I work at Ford as a low level employee. $1 billion Argo investment, $65 million Chariot investment, $200 million Pivotal investment, etc., don’t seem very prudent to me. A lot of my colleagues share my sentiment.

  • avatar

    Ford has a marketing problem. When you think “autonomous tech” ,the blue oval ain’t exactly the first image to mind. It doesn’t help that Ford is doing this right-test the tech long term and doesn’t make the customers guinea pigs.

  • avatar

    Ford is forced to play the autonomy game, both for competitive reasons as well as PR. Regardless of whether autonomy goes anywhere, no automaker can be seen as being left behind. A lot of wasted money.

    Ford’s big problem is an aging model lineup. The Taurus came out in 2010 and has had 1 mild refresh, the Fiesta in 2011 with 1 mild refresh, the Focus in 2012 with 1 mild refresh and the Fusion in 2013 with 1 mild refresh. Same with the Explorer and Escape. They have a stale lineup right now. Yes, replacements are coming, but not for another year or 2. GM has a fresher lineup overall, and is reaping the benefits of it. It seems like Ford pushed out the replacements for pretty much everything 1-2 years and put that money into autonomy and EV tech (which we also haven’t seen the results of yet).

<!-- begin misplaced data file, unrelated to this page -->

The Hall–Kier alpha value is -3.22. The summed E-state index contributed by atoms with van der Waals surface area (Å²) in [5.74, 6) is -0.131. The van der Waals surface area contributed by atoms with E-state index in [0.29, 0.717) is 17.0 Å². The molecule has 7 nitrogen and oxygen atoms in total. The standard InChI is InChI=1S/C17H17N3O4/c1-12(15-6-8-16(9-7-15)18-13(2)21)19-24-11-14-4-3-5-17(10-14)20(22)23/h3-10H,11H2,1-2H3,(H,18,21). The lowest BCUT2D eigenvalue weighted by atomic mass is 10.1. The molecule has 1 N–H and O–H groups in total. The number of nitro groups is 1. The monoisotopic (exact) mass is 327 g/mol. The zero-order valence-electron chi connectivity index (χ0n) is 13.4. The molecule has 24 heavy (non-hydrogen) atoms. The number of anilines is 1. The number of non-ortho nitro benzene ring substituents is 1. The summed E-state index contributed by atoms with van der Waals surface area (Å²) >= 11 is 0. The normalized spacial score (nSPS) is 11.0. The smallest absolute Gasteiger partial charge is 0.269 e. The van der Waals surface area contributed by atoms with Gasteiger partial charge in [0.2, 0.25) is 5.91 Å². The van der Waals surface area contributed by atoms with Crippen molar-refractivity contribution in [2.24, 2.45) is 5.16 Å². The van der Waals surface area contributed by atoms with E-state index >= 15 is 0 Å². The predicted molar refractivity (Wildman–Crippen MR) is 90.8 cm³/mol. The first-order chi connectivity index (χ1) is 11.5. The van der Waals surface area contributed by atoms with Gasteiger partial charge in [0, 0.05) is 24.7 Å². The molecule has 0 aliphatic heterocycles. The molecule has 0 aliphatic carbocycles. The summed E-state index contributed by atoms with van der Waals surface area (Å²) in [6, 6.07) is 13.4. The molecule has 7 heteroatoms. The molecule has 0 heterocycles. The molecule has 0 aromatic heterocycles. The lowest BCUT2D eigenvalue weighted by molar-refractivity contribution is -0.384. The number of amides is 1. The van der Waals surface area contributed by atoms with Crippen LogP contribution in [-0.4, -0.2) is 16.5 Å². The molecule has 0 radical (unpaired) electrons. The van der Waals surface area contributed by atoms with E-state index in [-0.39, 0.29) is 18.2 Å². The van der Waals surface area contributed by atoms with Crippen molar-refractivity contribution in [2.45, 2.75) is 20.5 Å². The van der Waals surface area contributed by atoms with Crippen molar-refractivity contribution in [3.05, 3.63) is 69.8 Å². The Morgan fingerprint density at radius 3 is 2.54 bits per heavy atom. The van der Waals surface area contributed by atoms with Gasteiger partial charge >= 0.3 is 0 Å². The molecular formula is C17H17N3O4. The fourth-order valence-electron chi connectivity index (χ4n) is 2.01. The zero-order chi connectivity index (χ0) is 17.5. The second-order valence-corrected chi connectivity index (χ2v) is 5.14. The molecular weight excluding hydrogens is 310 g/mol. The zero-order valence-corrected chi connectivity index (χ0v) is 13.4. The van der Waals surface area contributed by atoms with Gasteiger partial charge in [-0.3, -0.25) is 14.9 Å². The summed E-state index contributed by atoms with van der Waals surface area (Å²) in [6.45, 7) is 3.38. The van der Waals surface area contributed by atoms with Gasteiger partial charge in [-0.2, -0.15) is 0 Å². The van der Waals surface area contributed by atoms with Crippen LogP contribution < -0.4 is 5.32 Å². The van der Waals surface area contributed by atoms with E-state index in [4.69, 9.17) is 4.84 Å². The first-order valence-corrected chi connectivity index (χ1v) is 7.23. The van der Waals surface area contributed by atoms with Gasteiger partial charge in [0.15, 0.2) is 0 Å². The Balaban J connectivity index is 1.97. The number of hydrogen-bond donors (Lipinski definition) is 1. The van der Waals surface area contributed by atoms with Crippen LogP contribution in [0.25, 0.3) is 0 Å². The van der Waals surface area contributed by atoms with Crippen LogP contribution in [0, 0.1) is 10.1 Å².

I sold most of my Ford stock over a year ago, because I could see that it was going nowhere. Glad I did.

    • 0 avatar

      There’s no money for Ford making cars – the f150 is the key, and they have done well with it. If you assume GM will do better with their new trucks and that the auto market is turning down, not much Ford can do but expect a falling stock price. The only potential,source for any upside is growing high margin Lincoln sales in places like china.

      I don’t know about the rush to automated vehicles – doesn’t seem like there is much reason for any one firm to get their first, unless you think there will be one winning technology, and that the rest of the firms will have to license it.

      • 0 avatar

        “the f150 is the key”

        The F150 has been the key for a long time, and will remain the cashcow at Ford for as long as gas stays cheap.

        More V8s!

      • 0 avatar

        True and they do not sell well as well. Ford is currently7 th in Global rankings and seemingly going backwards. GM is going backwards faster, but that is a different matter.
        Ford has quality control and a dearth of product problems. Fields needs to address the ” bread and butter” problems before chasing pie in the sky Mobility solutions.

  • avatar

    Equivalent headline from 1907:

    “Amalgamated Buggywhip and Bridle Company board questions CEO for questionable ‘horseless carriage’ ventures”

  • avatar

    While I wouldn’t call it a mobility issue, the Escape would greatly benefit if it had the Fusion’s hybrid drivetrain.